The Africans that sold anyone of their own or neighbouring tribes, I don’t know that they knew what they were setting [their captives] up for. They’re not seeing the conditions that people are going to be going to, what life was going to be like once they had landed in the Americas. There’s so much of that story that they didn’t know. They’re just like, “either I’m going to be the hunted or the hunter. And I’m going to opt to be the hunter.” And obviously that comes with a price. Because then you’re gaining financial success from that. But I appreciated that Viola’s [character, was just like, “But at what cost? We can’t just be protecting our own. We have to protect everyone.”]

I didn’t even know that the movie was actually going to tackle that. Because you look at the trailers, it was like, “look at this post-Black Panther fierce female squadron. Let’s celebrate their strength.” I didn’t know the movie would actually tackle that [history]. I didn’t know the movie was actually going to be about Viola Davis’s character Nanisca, the leader of the Agoji, pushing her kingdom to end slavery and move into the palm oil business.

The history this movie presents is not the history that we see in the books. In the books, it’s the British that had to force the Kingdom of Dahomey to abandon the slave trade by imposing blockades in 1851. But then again, history books are written by white gaze, the colonizers.

EM: Exactly. It’s already misconstrued.

So it is fair for us to have this alternate take on what went down.

EM: We have to re-imagine what those conversations were like. The African-American perspective was like, “Yep, they sold us. They’re living a good life because they got a chance to stay on the continent. And I’m here. My ancestors were slaves for the last 400 years.” There’s a big divide between the African-Americans and the Africans. Thinking about the choice of being able to say, “okay, yes, we did what we needed to do, but we are also going to push the narrative that there were Africans that fought for that change.”.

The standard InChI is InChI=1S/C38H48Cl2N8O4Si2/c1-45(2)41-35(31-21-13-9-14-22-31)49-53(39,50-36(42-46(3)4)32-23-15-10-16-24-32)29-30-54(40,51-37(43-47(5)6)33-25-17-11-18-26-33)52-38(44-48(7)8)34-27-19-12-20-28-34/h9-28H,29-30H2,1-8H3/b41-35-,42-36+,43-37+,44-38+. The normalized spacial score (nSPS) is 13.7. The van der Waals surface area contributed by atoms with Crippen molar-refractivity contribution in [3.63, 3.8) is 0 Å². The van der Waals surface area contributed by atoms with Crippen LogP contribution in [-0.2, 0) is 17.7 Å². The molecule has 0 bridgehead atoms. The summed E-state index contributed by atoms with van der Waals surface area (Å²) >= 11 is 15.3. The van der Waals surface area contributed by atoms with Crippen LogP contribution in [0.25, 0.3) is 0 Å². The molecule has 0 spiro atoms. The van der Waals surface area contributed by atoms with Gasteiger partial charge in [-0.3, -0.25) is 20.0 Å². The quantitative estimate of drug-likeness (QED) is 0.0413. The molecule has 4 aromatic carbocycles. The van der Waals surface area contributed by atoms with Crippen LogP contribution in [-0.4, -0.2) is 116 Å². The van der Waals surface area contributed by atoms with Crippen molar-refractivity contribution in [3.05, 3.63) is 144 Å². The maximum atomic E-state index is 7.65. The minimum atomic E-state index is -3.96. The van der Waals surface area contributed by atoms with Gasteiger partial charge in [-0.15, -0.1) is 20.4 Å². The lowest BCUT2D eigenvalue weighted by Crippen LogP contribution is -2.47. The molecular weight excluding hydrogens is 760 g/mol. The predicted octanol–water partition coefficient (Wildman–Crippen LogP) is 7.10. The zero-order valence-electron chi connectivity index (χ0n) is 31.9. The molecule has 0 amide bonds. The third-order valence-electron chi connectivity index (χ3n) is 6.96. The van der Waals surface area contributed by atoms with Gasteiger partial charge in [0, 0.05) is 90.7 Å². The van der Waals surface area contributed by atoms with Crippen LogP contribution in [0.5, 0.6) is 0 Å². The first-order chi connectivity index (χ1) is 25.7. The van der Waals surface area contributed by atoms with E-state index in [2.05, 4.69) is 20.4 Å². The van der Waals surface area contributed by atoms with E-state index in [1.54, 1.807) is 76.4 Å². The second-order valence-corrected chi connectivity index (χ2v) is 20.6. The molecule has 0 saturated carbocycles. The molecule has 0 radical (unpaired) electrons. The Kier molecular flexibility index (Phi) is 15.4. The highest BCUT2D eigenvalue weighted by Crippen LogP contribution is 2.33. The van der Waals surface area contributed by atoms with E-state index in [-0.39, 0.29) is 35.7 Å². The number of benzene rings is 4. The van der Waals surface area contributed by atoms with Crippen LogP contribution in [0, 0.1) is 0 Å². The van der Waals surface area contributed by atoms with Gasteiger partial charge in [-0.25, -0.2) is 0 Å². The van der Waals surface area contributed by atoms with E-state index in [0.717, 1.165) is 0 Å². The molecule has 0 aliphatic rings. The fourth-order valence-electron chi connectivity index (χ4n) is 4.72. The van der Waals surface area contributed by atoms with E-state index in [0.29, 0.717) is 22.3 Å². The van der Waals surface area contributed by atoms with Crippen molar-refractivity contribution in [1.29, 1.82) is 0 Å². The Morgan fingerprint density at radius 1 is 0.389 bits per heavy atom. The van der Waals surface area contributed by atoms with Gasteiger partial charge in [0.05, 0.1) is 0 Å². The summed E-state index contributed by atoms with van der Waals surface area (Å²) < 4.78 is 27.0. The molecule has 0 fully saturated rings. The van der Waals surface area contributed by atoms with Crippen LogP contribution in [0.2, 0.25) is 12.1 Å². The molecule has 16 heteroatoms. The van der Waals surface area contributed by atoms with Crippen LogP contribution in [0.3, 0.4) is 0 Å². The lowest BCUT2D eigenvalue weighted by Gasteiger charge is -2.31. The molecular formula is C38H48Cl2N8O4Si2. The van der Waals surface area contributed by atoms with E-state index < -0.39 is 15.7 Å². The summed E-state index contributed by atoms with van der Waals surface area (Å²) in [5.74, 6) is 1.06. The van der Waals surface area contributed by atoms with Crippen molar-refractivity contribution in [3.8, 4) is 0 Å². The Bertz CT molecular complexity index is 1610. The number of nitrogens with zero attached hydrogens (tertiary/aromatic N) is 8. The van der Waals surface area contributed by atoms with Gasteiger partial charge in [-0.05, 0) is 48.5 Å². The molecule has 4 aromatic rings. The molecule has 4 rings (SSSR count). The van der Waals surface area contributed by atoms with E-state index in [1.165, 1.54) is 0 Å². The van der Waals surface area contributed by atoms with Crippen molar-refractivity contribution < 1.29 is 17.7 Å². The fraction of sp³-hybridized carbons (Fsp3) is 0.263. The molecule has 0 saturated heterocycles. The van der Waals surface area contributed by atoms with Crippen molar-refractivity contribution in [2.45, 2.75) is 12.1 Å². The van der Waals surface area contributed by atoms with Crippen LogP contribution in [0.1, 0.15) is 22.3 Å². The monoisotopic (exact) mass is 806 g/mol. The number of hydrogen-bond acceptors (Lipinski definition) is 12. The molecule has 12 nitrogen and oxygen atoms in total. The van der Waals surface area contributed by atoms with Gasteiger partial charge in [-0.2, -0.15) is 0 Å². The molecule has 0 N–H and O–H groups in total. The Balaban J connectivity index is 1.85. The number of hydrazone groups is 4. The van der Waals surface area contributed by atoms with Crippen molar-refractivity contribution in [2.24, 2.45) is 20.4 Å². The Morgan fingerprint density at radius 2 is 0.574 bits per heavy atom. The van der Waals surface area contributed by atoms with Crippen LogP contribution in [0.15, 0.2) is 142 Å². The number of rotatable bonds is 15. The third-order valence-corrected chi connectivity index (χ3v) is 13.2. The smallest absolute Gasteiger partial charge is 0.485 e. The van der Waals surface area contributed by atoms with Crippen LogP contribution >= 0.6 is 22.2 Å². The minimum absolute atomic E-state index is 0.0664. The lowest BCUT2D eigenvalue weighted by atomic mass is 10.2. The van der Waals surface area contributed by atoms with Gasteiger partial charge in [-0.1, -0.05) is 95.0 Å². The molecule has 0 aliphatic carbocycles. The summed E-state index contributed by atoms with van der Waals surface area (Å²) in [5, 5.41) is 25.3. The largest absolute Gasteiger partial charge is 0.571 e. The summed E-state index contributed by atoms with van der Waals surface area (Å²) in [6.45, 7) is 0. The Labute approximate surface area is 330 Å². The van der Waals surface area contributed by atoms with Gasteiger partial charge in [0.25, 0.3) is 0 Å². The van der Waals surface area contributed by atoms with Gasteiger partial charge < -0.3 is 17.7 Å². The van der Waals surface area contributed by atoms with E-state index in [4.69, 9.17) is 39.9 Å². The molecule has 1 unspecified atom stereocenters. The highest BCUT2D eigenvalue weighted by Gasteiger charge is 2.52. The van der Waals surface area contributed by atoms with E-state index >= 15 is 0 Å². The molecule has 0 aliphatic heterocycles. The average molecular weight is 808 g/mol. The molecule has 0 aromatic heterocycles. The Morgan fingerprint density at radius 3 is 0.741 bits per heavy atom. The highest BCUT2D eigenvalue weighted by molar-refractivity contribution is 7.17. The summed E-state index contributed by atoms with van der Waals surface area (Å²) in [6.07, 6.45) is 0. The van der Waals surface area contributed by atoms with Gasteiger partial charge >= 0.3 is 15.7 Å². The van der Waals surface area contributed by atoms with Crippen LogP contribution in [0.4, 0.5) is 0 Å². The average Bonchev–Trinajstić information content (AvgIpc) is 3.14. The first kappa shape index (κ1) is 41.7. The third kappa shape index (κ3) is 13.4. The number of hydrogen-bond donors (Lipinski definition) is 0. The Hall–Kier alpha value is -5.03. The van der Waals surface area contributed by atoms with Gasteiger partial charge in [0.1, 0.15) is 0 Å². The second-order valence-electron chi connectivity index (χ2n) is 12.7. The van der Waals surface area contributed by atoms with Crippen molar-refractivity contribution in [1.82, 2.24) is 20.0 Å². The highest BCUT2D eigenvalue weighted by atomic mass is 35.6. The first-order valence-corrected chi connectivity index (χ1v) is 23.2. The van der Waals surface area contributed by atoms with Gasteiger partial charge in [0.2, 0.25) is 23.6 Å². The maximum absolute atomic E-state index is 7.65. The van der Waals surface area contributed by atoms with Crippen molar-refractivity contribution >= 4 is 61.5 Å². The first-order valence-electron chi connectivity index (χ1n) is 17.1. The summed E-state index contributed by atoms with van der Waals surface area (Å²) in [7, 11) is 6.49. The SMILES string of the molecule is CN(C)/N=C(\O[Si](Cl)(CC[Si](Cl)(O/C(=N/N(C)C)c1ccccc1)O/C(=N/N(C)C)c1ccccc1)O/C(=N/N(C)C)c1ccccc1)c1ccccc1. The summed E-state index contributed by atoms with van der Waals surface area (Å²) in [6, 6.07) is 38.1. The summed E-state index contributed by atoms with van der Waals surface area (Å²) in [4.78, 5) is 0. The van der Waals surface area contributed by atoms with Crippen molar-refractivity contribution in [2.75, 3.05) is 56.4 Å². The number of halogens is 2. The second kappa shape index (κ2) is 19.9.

This particular film, I feel opens up a massive conversation that has not happened among amongst those of the Afro-diaspora and those on the outside looking in. We’ve only seen slavery through a colonial lens. Was it really the British that ended the slave trade? Did they wake up one day like, “maybe I don’t want to sell Black people anymore, Maybe we should change this.” I don’t think that happened. As most things, as with any company, something affects your dollar. And you have to now adapt when it hits your pocket. You’re not adapting because of [morality]. You’re adopting because financially there is something that is either enticing more or you realize that this is not going to be a viable thing for the next hundred plus years.